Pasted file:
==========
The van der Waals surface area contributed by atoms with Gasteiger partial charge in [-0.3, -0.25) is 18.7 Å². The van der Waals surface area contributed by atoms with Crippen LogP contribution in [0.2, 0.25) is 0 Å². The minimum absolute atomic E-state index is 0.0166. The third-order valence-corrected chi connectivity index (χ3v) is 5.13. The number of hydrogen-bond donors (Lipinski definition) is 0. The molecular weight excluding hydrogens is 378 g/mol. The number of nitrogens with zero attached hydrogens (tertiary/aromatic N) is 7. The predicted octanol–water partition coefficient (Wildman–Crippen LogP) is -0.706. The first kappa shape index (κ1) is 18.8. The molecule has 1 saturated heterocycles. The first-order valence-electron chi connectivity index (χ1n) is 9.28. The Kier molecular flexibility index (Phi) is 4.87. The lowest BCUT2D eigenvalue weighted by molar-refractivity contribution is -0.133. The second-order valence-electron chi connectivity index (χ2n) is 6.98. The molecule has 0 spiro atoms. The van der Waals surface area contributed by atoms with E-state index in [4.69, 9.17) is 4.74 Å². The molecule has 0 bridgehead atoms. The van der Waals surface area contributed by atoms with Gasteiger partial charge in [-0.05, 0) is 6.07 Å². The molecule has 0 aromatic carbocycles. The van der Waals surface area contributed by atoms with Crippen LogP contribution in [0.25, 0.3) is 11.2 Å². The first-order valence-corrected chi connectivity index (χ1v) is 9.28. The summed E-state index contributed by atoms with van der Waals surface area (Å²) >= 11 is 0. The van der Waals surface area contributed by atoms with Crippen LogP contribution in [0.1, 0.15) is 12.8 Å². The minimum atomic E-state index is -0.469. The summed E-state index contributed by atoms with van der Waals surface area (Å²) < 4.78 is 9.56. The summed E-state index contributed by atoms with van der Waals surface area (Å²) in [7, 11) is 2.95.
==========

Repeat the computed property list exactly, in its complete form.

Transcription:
The van der Waals surface area contributed by atoms with Gasteiger partial charge in [-0.3, -0.25) is 18.7 Å². The van der Waals surface area contributed by atoms with Crippen LogP contribution in [0.2, 0.25) is 0 Å². The minimum absolute atomic E-state index is 0.0166. The third-order valence-corrected chi connectivity index (χ3v) is 5.13. The number of hydrogen-bond donors (Lipinski definition) is 0. The molecular weight excluding hydrogens is 378 g/mol. The number of nitrogens with zero attached hydrogens (tertiary/aromatic N) is 7. The predicted octanol–water partition coefficient (Wildman–Crippen LogP) is -0.706. The first kappa shape index (κ1) is 18.8. The molecule has 1 saturated heterocycles. The first-order valence-electron chi connectivity index (χ1n) is 9.28. The Kier molecular flexibility index (Phi) is 4.87. The lowest BCUT2D eigenvalue weighted by molar-refractivity contribution is -0.133. The second-order valence-electron chi connectivity index (χ2n) is 6.98. The molecule has 0 spiro atoms. The van der Waals surface area contributed by atoms with E-state index in [4.69, 9.17) is 4.74 Å². The molecule has 0 bridgehead atoms. The van der Waals surface area contributed by atoms with Gasteiger partial charge in [-0.05, 0) is 6.07 Å². The molecule has 0 aromatic carbocycles. The van der Waals surface area contributed by atoms with Crippen LogP contribution in [0.25, 0.3) is 11.2 Å². The first-order valence-corrected chi connectivity index (χ1v) is 9.28. The summed E-state index contributed by atoms with van der Waals surface area (Å²) >= 11 is 0. The van der Waals surface area contributed by atoms with Crippen LogP contribution in [0.1, 0.15) is 12.8 Å². The minimum atomic E-state index is -0.469. The summed E-state index contributed by atoms with van der Waals surface area (Å²) < 4.78 is 9.56. The summed E-state index contributed by atoms with van der Waals surface area (Å²) in [7, 11) is 2.95.